New research has found that there is a definite link between certain genes and the development of anxiety in individuals during their adolescence. The teen years are typically the period of time when anxiety symptoms start to develop because the brain goes through some major changes as new genes are expressed and new hormones are introduced into the system.
Studies now have discovered something that was not understood in the past- that there is a specific gene which accounts for why anxiety is linked to those shifts. Other issues like addiction have proven to be more complex with scientists unable to find just one single addiction gene to identify a person's vulnerability to developing the problem. For those who develop a dual diagnosis, however, their anxiety can be linked to a specific genetic variation which in turn can be a major cause of their addiction.
Gene Variations and Anxiety
While multiple genes may make up a person's tendency toward addiction, there may be a certain gene that is instrumental in the development of anxiety as a person reaches adolescence. Recent research published by a professor of psychiatry in New York found that the gene which regulates the endocannabinoid system and controls enzyme receptors involved in regulating appetite, pain and mood tend to increase in adolescence so that most people develop a default gene.
Some people, about 20 percent carry a variant of the gene and their brain develops differently from the norm. According to the study, people with the default gene had stronger connections between their limbic systems and frontal brain area and they also reported experiencing less anxiety than the people with the gene variant. These new findings could be important in changing the approach to how we treat anxiety and how we understand the causes of serious anxiety disorders along their associated behaviors.
Treatment for Problems with a Genetic Factor
During the teen years about 25 percent of people develop an anxiety disorder and most are treated through some type of cognitive behavioral therapy combined with medications like SSRI antidepressants. If new research can be used to our advantage, however, it could help to optimize treatment for people suffering from anxiety due to specific gene variations. Recognizing a specific gene that could be at least partially responsible for the development of anxiety could help psychiatrists optimize their treatment of the problem.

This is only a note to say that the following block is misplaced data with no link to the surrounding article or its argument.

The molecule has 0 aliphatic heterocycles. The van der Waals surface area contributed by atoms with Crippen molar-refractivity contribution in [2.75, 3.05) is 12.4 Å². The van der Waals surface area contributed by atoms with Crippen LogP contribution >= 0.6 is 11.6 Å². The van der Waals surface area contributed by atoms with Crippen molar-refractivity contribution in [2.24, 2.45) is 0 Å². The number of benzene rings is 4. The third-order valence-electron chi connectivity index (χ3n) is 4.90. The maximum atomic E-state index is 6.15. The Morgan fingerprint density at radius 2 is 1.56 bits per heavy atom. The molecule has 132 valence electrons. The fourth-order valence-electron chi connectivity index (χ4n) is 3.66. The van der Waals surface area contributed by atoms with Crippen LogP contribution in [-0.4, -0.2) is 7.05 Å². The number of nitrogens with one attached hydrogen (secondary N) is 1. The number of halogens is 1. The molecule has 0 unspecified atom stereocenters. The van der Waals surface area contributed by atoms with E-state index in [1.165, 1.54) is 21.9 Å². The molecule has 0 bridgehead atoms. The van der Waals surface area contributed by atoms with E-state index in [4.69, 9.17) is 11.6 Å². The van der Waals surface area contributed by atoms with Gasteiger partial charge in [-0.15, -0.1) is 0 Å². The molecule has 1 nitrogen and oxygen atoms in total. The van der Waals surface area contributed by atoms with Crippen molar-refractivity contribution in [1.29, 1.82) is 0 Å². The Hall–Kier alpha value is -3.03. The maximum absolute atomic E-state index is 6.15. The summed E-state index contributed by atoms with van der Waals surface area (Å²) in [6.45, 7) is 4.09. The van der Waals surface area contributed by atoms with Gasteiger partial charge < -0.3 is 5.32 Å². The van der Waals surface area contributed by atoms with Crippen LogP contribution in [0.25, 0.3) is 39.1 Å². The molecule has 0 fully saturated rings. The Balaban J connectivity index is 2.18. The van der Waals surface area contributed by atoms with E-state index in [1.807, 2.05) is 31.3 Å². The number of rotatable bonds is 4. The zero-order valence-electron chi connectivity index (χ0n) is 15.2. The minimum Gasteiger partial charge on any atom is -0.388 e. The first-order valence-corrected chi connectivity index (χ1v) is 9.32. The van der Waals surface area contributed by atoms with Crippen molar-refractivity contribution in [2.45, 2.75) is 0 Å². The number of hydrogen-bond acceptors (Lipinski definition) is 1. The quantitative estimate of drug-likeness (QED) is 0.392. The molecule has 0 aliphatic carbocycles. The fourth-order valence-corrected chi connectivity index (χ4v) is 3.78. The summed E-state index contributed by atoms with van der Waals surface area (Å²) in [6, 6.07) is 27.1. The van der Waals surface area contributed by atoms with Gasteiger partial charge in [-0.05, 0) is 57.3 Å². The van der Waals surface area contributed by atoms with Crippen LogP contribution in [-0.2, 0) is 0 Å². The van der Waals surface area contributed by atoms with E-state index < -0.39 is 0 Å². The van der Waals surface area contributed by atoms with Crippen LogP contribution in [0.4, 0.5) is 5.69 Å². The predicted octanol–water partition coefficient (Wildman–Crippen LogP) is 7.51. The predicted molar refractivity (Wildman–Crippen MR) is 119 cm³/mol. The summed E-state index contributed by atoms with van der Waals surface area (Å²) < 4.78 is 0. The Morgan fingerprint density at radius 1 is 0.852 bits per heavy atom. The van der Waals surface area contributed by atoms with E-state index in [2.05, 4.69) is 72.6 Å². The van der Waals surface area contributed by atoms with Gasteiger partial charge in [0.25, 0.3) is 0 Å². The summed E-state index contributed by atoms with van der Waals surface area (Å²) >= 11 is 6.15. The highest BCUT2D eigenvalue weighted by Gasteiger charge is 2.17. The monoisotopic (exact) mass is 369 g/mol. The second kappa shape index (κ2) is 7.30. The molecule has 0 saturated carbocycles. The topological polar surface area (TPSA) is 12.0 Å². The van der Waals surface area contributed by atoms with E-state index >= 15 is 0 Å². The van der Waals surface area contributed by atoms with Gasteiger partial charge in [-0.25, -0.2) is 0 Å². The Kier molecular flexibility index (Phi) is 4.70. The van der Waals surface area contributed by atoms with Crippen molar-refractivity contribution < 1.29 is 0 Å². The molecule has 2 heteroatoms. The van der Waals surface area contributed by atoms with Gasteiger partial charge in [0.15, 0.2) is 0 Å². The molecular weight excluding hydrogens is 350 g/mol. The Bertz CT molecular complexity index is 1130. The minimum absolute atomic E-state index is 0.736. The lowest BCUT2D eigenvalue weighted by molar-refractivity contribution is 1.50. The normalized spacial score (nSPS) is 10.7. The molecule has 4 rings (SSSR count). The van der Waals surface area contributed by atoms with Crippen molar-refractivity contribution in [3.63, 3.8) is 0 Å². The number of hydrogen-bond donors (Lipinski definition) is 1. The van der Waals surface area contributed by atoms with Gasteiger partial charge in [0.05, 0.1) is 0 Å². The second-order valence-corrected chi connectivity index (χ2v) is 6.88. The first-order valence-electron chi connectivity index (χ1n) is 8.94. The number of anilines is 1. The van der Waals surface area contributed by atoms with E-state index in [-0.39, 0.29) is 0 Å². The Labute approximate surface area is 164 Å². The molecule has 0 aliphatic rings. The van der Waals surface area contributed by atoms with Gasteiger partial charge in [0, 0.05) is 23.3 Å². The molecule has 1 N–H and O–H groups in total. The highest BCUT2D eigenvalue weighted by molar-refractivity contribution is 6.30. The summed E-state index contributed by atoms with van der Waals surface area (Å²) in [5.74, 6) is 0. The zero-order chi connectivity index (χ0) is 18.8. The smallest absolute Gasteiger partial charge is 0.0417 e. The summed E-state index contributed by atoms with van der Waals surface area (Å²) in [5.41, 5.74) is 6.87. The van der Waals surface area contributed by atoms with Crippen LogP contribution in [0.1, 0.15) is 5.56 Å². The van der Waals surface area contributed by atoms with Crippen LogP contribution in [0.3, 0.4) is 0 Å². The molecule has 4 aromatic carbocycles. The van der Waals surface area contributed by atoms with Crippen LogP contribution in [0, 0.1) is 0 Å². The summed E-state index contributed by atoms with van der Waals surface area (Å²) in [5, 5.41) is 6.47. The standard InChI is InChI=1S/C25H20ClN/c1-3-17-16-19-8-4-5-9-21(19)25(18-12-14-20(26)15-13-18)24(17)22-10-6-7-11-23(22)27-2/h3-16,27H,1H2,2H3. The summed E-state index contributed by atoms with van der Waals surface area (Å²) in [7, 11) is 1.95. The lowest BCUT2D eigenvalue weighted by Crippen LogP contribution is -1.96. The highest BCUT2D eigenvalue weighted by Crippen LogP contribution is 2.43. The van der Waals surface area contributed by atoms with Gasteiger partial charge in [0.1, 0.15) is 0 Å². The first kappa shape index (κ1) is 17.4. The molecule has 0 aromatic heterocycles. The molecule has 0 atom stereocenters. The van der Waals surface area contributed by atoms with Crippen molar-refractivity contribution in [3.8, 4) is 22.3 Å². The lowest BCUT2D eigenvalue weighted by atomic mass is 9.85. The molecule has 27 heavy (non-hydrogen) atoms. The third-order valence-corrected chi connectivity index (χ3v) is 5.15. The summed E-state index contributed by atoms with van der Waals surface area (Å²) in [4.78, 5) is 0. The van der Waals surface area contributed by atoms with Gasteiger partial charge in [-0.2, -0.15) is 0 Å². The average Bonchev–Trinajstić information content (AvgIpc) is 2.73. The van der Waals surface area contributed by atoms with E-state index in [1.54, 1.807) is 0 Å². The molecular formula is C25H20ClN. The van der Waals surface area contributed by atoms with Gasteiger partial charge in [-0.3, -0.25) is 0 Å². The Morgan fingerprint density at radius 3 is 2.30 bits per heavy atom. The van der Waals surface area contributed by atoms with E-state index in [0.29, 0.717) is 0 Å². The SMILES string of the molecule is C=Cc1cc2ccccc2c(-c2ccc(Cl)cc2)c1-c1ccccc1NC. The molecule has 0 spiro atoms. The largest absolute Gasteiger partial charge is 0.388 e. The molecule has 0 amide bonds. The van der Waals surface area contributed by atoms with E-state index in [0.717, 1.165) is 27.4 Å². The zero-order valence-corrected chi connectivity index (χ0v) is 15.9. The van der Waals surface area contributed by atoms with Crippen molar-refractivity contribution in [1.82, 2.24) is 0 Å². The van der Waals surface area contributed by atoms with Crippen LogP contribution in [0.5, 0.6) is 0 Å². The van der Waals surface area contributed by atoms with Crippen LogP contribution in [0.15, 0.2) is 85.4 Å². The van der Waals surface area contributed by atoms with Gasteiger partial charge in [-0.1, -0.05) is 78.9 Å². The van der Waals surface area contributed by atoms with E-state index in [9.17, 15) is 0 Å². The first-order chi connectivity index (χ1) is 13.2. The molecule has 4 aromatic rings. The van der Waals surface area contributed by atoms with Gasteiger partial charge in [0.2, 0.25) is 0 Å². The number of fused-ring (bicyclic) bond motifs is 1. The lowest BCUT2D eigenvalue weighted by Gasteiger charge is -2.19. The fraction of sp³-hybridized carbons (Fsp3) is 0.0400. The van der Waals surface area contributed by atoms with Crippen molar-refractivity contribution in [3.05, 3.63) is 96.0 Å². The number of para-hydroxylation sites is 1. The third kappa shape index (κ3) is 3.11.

Although the gene may be instrumental in anxiety issues, there are a number of different factors that can interact together to lead to a disorder. In the treatment of anxiety one has to consider biological, environment and genetic aspects of the problem and how each factor plays a role throughout the stages of its development. The new study can help us to understand how the specific genetic variation plays a role throughout each stage along with other factors.
This new study can also affect the understanding of addiction when it coincides with a diagnosis of an anxiety disorder. Previous studies have not found one specific gene that can be identified in the development of an addiction. Not every addict carries the same gene and not everyone who carries a gene will exhibit traits of addiction.
It may be interesting to see how the new research regarding genes involved in developing anxiety will play a role in treatment for those with a dual diagnosis of both and anxiety and an addiction. Physicians will need to determine if the gene responsible for anxiety can also play a role in their addiction or if substance abuse develops because of other factors. Because dual disorders require specialized treatment, understanding the genetic influence to optimize care may be a more complex issue for certain individuals.
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